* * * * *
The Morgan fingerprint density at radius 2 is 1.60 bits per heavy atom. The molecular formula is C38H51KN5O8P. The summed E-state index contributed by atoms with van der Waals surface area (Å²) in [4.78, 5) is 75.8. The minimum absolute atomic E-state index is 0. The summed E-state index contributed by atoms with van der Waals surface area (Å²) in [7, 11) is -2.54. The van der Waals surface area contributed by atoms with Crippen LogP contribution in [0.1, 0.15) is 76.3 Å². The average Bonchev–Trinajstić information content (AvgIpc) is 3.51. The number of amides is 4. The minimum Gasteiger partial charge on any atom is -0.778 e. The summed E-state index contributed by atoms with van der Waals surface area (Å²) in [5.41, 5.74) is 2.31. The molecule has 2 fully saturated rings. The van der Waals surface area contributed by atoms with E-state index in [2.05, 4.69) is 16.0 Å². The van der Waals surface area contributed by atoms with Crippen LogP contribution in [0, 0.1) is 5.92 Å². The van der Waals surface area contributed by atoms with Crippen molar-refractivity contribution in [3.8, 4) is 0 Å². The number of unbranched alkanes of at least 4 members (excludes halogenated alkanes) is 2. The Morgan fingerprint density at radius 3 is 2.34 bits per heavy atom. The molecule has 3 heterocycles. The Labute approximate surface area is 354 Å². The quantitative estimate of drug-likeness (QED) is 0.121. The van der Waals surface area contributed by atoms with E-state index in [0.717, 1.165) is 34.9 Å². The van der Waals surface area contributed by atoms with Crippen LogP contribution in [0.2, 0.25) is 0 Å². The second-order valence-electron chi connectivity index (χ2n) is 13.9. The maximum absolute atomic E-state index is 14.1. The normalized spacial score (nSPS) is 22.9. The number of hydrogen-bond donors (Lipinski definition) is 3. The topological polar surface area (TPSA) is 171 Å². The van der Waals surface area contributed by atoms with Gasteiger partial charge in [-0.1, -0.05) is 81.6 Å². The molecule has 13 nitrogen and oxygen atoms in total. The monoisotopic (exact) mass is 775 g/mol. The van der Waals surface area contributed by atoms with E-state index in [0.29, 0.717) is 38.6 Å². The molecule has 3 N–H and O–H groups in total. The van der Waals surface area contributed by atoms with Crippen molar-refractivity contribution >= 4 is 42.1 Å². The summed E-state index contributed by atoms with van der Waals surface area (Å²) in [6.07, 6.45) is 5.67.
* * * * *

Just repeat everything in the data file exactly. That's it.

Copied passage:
The Morgan fingerprint density at radius 2 is 1.60 bits per heavy atom. The molecular formula is C38H51KN5O8P. The summed E-state index contributed by atoms with van der Waals surface area (Å²) in [4.78, 5) is 75.8. The minimum absolute atomic E-state index is 0. The summed E-state index contributed by atoms with van der Waals surface area (Å²) in [7, 11) is -2.54. The van der Waals surface area contributed by atoms with Crippen LogP contribution in [0.1, 0.15) is 76.3 Å². The average Bonchev–Trinajstić information content (AvgIpc) is 3.51. The number of amides is 4. The minimum Gasteiger partial charge on any atom is -0.778 e. The summed E-state index contributed by atoms with van der Waals surface area (Å²) in [5.41, 5.74) is 2.31. The molecule has 2 fully saturated rings. The van der Waals surface area contributed by atoms with E-state index in [2.05, 4.69) is 16.0 Å². The van der Waals surface area contributed by atoms with Crippen LogP contribution in [0, 0.1) is 5.92 Å². The van der Waals surface area contributed by atoms with Crippen molar-refractivity contribution in [3.8, 4) is 0 Å². The number of unbranched alkanes of at least 4 members (excludes halogenated alkanes) is 2. The Morgan fingerprint density at radius 3 is 2.34 bits per heavy atom. The molecule has 3 heterocycles. The Labute approximate surface area is 354 Å². The quantitative estimate of drug-likeness (QED) is 0.121. The van der Waals surface area contributed by atoms with E-state index in [0.717, 1.165) is 34.9 Å². The van der Waals surface area contributed by atoms with Crippen LogP contribution in [0.2, 0.25) is 0 Å². The second-order valence-electron chi connectivity index (χ2n) is 13.9. The maximum absolute atomic E-state index is 14.1. The normalized spacial score (nSPS) is 22.9. The number of hydrogen-bond donors (Lipinski definition) is 3. The topological polar surface area (TPSA) is 171 Å². The van der Waals surface area contributed by atoms with Gasteiger partial charge in [-0.1, -0.05) is 81.6 Å². The molecule has 13 nitrogen and oxygen atoms in total. The monoisotopic (exact) mass is 775 g/mol. The van der Waals surface area contributed by atoms with E-state index in [0.29, 0.717) is 38.6 Å². The molecule has 3 N–H and O–H groups in total. The van der Waals surface area contributed by atoms with Crippen molar-refractivity contribution >= 4 is 42.1 Å². The summed E-state index contributed by atoms with van der Waals surface area (Å²) in [6.07, 6.45) is 5.67.